Chris Gayle looks a happy man. After all, he is doing what he loves doing, decimating bowling attacks with aplomb. Adding to his happiness is probably the fact that he doesn’t have to return home to play Test cricket, something he has seemed disenchanted with in the past.
And this joy has rubbed off on the Royal Challengers Bangalore, making play-offs seem like a walk in the park. They are unbeaten since he joined the team and with not much time to go until the trophy is handed out, how many will bet against him carrying his team all the way?
It was a brilliant gamble bringing him in for the injured Dirk Nannes, perhaps the single purchase wherein the value accrued from the player is more than what was paid. Of course he is only contracted from this one year, being an injury substitution.
Even so, it won’t be any relief to other teams for Bangalore will have first dibs on giving him a new piece of paper to sign. Not grabbing him in the players’ auction earlier in the year was mistake enough and it is obvious repetition will be firmly avoided. You don’t dilly dally with cricketers who can change around your fortunes in the blink of an eye.
When Gayle smashed his second hundred in the IPL, Virender Sehwag had only set the stage alight a couple of days back, with a scintillating T20 knock. Is he any less destructive than the West Indian batsman? The answer would be a firm no, but what marks the difference in fortunes of the Royal Challengers and the Delhi Daredevils. It is the thought process that goes into accumulating a strong squad.
You don’t simply get a spearhead and then get in players who have to be pulled in by that one man. Gayle may have done it, but if the law of averages comes into effect in the latter stages of this season, what bets on the rest of Bangalore’s batting order rising to the challenge?
Sehwag doesn’t give the impression of being a captain who can inspire someone like an Irfan Pathan into confidence, and form thereafter. His approach towards cricket seems uncluttered and after all these years, it is not going to change just because the Delhi franchise owners goofed up in their team selection.
Alternately, it does bring a fascinating thought to mind: what would someone like MS Dhoni be able to do with this sort of a squad? The answer was perhaps given by Gautam Gambhir in a Knight Riders’ press conference, that he as a captain is as good as his team. Neither Gambhir nor Dhoni is the point man in their respective sides. Instead if you really need to point a finger, it could be Yusuf Pathan for Kolkata and Ravichandran Ashwin for Chennai Super Kings.
The dissimilarity herein is in that while Pathan was in ebullient form for the Rajasthan Royals, for Kolkata he has been a bit under the shade primarily because the rest of the batting is so strong. At Jaipur he would have batted near the top more often than not and would invariably be Shane Warne’s prime throw of the dice.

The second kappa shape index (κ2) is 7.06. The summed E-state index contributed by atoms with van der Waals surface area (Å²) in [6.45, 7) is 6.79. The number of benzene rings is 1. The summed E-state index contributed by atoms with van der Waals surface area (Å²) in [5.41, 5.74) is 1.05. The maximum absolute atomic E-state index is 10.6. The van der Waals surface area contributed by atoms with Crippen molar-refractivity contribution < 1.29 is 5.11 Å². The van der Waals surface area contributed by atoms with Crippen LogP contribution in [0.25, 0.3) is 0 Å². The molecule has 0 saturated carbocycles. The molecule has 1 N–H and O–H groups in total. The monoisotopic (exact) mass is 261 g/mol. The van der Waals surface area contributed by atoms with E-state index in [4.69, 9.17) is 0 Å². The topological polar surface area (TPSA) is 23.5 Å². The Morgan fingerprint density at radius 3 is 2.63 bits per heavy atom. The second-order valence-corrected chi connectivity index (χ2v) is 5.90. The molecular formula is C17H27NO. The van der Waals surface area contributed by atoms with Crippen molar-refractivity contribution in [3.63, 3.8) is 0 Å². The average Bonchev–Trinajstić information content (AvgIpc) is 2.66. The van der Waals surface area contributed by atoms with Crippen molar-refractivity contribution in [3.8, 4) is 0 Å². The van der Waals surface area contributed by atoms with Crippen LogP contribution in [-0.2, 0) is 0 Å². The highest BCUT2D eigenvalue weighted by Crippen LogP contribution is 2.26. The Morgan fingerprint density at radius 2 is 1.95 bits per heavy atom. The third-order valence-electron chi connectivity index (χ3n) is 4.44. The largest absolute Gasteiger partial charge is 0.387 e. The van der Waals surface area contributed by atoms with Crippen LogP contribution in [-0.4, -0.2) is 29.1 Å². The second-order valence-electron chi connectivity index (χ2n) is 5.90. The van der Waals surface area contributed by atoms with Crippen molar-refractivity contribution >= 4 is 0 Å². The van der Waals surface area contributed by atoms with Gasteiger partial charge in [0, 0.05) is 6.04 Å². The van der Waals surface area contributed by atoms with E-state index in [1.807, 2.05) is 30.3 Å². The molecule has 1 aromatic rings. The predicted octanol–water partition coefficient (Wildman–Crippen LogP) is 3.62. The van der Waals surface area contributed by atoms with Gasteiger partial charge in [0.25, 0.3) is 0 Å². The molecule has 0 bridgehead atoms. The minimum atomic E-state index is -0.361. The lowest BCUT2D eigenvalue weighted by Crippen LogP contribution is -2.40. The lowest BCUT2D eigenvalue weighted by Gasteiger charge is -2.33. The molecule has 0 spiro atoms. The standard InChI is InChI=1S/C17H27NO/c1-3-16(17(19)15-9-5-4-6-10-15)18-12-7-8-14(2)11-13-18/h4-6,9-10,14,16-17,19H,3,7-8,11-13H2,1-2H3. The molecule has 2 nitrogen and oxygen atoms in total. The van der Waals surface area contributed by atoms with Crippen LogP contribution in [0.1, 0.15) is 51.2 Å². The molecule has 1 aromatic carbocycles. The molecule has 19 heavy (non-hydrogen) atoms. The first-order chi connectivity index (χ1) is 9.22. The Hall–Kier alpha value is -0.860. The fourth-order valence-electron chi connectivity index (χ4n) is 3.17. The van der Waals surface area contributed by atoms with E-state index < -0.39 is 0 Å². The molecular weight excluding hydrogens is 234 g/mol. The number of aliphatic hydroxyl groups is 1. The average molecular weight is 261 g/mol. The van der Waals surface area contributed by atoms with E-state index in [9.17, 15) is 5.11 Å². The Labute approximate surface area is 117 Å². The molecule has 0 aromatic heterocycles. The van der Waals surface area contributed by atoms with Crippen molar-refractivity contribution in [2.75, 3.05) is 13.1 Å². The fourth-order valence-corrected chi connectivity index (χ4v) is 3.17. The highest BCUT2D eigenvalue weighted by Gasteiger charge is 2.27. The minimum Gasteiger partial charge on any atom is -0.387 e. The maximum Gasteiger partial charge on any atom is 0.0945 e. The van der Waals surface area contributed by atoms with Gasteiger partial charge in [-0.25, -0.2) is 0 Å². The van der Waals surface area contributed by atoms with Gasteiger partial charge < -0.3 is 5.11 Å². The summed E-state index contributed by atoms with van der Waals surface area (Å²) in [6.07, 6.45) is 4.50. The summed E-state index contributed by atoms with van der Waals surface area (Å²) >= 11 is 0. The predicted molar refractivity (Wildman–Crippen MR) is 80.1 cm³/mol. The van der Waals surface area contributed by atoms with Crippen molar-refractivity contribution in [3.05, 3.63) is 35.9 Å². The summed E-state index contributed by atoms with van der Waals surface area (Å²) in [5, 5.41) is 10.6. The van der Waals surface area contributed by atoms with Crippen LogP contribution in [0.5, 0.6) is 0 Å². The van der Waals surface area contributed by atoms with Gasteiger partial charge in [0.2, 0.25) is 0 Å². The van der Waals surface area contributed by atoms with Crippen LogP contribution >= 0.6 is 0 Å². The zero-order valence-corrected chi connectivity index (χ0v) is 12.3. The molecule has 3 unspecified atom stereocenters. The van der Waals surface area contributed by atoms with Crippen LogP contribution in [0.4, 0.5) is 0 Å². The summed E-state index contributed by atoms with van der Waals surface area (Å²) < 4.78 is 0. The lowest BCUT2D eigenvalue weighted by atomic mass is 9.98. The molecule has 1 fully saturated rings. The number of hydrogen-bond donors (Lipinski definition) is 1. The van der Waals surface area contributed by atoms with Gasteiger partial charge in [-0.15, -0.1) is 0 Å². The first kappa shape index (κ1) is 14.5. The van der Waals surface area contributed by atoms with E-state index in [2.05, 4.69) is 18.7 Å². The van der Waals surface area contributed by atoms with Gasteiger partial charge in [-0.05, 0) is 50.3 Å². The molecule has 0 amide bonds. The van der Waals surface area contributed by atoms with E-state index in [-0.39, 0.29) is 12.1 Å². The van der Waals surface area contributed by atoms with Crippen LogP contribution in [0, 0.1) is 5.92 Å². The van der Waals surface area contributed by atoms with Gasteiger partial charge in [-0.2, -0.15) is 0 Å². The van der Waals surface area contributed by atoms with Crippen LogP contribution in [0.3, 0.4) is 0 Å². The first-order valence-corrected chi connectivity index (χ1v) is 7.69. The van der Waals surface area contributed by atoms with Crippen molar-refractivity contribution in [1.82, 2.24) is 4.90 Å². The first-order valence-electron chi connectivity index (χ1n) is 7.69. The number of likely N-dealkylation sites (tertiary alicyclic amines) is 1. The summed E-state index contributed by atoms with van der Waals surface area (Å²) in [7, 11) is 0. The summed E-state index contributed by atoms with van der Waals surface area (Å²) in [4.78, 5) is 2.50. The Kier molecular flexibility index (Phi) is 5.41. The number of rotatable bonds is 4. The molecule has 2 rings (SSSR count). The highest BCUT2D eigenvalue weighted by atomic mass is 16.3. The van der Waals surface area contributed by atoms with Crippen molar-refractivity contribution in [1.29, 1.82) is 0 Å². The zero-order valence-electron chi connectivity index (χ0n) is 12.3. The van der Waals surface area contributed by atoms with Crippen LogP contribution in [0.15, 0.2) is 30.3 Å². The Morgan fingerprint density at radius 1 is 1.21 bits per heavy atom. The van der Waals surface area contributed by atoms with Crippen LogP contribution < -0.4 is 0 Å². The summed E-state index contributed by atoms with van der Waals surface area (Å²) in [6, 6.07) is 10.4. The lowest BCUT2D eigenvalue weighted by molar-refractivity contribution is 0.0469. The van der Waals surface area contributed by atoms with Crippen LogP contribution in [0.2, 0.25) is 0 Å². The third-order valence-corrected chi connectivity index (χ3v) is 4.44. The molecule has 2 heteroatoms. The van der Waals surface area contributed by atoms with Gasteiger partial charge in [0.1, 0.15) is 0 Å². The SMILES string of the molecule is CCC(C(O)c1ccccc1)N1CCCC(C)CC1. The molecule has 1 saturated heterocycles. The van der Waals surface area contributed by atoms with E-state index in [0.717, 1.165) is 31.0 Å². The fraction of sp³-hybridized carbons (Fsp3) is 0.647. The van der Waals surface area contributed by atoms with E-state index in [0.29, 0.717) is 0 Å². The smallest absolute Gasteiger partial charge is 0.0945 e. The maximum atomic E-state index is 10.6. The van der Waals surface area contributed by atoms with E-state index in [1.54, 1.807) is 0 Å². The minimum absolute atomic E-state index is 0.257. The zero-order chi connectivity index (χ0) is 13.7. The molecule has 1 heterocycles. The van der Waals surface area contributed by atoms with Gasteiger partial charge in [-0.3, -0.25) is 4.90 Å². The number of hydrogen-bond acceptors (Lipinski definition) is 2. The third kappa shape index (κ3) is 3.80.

Gambhir though relies on well thought out plans and classic cricket manoeuvres of batting or bowling out the opposition. Ashwin continues to be priceless for Dhoni simply because there can be no value attached to a spinner who consistently bowls with the new balls and comes out on top in his battles with numerous batsmen. He wasn’t in the focus much in the first two seasons, but in the third he relegated Muttiah Muralitharan to the bench. So much so that Kochi Tuskers buying him wasn’t a loss for his old team.
It might not be completely agreeable that Dhoni isn’t the central idea of the defending champions. After all he has worked the magic for the national side innumerable times and Chennai’s record too speaks for itself. You might want to think that in T20 cricket, the captain’s job has gotten just tougher. Come to think of it, it has instead gotten a tad more hectic because the pace of the game has increased. Otherwise he has to keep tabs on all the same things as he is supposed in the other two formats of the game.
Can you imagine a captain letting the game drift in ODIs or Tests? Would his team eventually win there? The business minded approach in IPL has made T20 more result oriented and therefore the captain’s profile has increased in weight only that much.
That however doesn’t mean that franchises are willing to pay more for someone who could guide their players from a distance. The prime example of that was Brian Lara not getting a buy in the auctions when he was professing his own cause in the media.
Even someone like Sourav Ganguly was neglected, because when selected in any team, he is seen as a leader almost immediately. Of course age was a factor and perhaps a touch more than when Shane Warne first started playing the IPL. On the wrong side of forty, he will leave this year and not return next season as a player, maybe only as a coach or mentor. But starting now would have been pushing the envelope for someone like Lara.
So the question remains, what are Pune Warriors doing with Ganguly in their squad for just the last handful of games? The answer could be a complex one, ranging from putting him on course for getting a full contract next season in place of the substitute one. Or that he can certainly find the loop holes in Pune’s strategy for this year and help them build on for the next season.
After all this was their first shot at glory having spent the most in terms of dollars at getting an IPL team. And whether you are an ordinary cricketer or a game changer, the bosses will only pay you because you can win matches for them!
© Cricket World 2011